Among national statistical agencies it has long been acknowledged that "confidence in the quality of the information it produces is a survival issue for a statistical agency" (Brackstone 1999). However, given the amount of data that a statistical agency handles each and every day, the risk of releasing incorrect statistics to the public and the subsequent loss of confidence in the organisation by users for this type of error is very real.
Errors in statistical outputs can be minimised by committing to quality management strategies, such as risk management. Risk management is concerned with identifying potential risks, analysing their consequences, and devising and implementing responses, ensuring that corporate and business objectives are achieved while upholding quality.
The Australian Bureau of Statistics (ABS) leads Australia's national statistical service, running hundreds of surveys and publishing thousands of pages of output every year. As with any large and complex organisation, problems with processes do arise and the ABS has suffered errors in their data in the past with varying degrees of impact on the public domain. Most errors are detected in-house before publication, however this has at times resulted in intense last-minute work to correct the problems leading to delays in the release of data. Other errors have only been discovered after release, resulting in re-issue of statistical output. As a result of these errors the ABS has endeavoured to instigate better quality management practices through the development and use of the risk mitigation strategy known as quality gates.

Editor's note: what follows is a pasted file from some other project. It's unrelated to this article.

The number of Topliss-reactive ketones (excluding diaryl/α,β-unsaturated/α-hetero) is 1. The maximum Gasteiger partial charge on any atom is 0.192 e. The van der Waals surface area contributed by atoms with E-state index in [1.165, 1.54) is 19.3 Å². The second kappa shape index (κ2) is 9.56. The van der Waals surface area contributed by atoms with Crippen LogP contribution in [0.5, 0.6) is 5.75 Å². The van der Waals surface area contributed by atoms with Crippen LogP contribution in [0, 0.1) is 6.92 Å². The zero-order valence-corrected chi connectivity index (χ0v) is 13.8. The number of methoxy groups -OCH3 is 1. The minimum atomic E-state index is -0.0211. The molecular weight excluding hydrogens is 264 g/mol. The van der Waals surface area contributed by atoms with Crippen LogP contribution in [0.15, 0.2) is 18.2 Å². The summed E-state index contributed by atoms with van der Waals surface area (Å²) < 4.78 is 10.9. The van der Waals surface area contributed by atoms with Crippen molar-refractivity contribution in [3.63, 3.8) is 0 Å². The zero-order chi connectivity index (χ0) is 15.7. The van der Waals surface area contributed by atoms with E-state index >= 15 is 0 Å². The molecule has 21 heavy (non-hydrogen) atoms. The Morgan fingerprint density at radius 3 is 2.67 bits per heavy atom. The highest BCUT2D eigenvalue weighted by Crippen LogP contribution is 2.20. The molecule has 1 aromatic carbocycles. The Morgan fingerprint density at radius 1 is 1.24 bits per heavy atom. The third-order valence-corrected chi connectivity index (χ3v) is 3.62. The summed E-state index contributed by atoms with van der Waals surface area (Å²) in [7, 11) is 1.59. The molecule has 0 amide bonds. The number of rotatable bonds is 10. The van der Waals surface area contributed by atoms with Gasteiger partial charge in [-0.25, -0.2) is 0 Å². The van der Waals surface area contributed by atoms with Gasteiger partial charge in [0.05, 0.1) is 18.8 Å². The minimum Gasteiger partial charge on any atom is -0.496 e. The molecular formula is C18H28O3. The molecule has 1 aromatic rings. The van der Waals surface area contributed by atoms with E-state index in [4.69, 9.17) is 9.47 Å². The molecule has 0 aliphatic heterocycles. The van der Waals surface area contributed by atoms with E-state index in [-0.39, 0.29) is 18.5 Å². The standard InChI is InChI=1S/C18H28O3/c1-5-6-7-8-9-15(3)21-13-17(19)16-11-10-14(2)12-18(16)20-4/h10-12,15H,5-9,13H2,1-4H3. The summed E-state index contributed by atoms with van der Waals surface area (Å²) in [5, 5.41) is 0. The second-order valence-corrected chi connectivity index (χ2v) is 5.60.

Quality gates are designed to improve the early detection of errors or flaws in production processes. Specifically, the principles that underpin the quality gates framework are:
- Quality of statistical processes should be managed in a holistic manner i.e. Total Quality Management;
- Quality management and assessment of fitness-for-purpose of statistical processes should be evidence based;
- Any problems arising in statistical processes should be detected as early as possible;
- Roles and responsibilities in the management of process quality should be clear and explicit;
- Knowledge and information about specific stages of a statistical process should be documented and shared; and
- Regular evaluation should capture lessons learnt and lead to continuous improvement of quality management of statistical processes.
The concept of quality gates is not a new one. It has been used in other fields for many years such as the automotive and information technology industries. In the ABS, quality gates consist of six components which distinguishes them from more general every day risk management strategies. The six components of a quality gate are Placement, Quality Measures, Roles, Tolerance, Actions and Evaluation. This paper describes in more detail the quality gate framework to enable its use as a statistical risk mitigation strategy primarily for statistical processes. In particular, the paper provides an explanation of each of the six components of a quality gate, followed by examples and templates to assist agencies to apply the framework.
SIX COMPONENTS OF QUALITY GATES
Quality gates can be used to improve the visibility of quality in the production process as well as being used to measure and monitor quality in real time at strategic points. Quality gates consist of a set of acceptance criteria imposed at predetermined points in a production process whereby each of the components (Placement, Quality Measures, Roles, Tolerance, Actions and Evaluation) play an important part in determining the fitness for purpose of the process.
Quality gates are designed to facilitate the detection, discussion and resolution of issues and problems through a collaborative effort to improve the quality of products.